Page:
Vol. 12, No. 2,856W - The American Reporter - March 18, 2006


Ink Soup
FOUNDED ON SOLID AIR

BY Clarence Brown
American Reporter Correspondent
Seattle, Wash.

SEATTLE -- Dear Games Editor: It has recently come to my attention that a game at cards called Solitaire has become popular on the computer, whatever that is.

The game was invented by my great-great grandfather, Junius Ebenezer Soup, during a period of enforced idleness while he recovered from a bullet wound received honorably (from the front) in the battle of Shiloh.

He left instructions for the playing of "Solitaire" (or as he called it in letters to his wife, "Solid Air"). These are unmistakably those of the game now enjoying a certain popularity.

Seven cards are laid out in rows, all face down except for the first. Then more are laid . . . but let us postpone the rules until another little matter has been cleared up. I am writing now at the insistence of my son, who is in his first year at Yale Law, and who has become for some reason exercised over what is called intellectual property.

He is of the opinion that someone owes our family some money . . . lots and lots of money.

I do hope he is right, since my ancestors left us little aside from letters, debts, and strange ideas, such as that for a beverage made from the cola nut and seltzer water with the slightest little bit of cocaine, which is what makes it the real thing. (Kookakola was the silly name for this drink, which we still make at times for family reunions but which would obviously never appeal to ordinary people.)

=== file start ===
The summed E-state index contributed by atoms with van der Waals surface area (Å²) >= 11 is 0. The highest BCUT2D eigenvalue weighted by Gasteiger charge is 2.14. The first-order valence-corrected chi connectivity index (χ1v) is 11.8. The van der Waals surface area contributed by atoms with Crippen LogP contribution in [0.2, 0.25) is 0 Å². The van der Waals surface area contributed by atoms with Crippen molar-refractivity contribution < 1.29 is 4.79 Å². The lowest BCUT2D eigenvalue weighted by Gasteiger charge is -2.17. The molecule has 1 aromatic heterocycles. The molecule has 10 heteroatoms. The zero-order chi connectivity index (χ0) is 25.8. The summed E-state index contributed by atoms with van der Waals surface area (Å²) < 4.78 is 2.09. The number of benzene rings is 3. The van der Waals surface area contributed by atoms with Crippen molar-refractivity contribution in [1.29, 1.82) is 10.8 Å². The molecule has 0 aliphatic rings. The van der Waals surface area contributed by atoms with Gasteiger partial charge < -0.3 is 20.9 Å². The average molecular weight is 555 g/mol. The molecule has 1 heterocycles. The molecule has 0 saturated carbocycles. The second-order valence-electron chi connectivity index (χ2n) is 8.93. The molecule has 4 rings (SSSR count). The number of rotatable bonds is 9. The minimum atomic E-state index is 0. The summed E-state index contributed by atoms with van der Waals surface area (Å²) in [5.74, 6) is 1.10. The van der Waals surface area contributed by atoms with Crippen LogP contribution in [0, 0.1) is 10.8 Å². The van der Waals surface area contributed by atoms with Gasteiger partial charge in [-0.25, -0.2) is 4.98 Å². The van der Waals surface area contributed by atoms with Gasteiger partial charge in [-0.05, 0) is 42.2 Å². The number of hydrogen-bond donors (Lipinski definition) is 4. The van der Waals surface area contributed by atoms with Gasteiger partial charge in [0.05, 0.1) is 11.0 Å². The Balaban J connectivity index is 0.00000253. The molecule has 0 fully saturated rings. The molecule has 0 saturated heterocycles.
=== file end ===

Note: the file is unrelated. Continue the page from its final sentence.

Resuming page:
Now, about intellectual property, I must admit, the word "intellectual" is not the first that springs to mind in connection with this stu..., I mean with my ancestor's harmless little pastime, putting bits of printed cardboard on top of one another.

But then I am encouraged by hearing the following story from my friend Archy Hill. Archy inherited from two maiden aunts all rights to the music and lyrics of the song "Happy Birthday to You." Talk about your intellectual property!

When I told this story to my friend Paul Muldoon, the poet, he was amazed. He'd always assumed, he said, that "Happy Birthday to You" was the flip side of "Greensleeves."

But it turned out that the old dears had in fact written the words and the tune and not only that, they had thought to register this somewhere as their property.

Now, Archie does not get a nickel from the odd family gathering in which "Happy Birthday to You" is sung, but when it is broadcast, as it often is, his coffers grow fatter.

But my question to you, Sir, is this. What steps must I take to recover my rightful share from each game of Solitaire? And am I entitled to a percentage of those games in which Solitaire wins, as it not infrequently does? Or only of those in which the player wins? Sympathetic as I am to losers - shall I admit that I have been one? - I still want what is my due.

The technical problem of how to detect each game at Solitaire when it is played not on a table but on a screen, and further, of how to get the tiny tribute out of the pocket of the player into my pocket, this is beyond my poor powers of imagination.

My son, however, might have better ideas. He is working, even as we speak, on a project with the code name arcade. No idea what this means.

Yours for fair play,
Dr. I. Soup, MD

Clarence Brown is a cartoonist, writer, and Professor Emeritus of Comparative Literature at Princeton University.

Copyright 2006 Joe Shea The American Reporter. All Rights Reserved.

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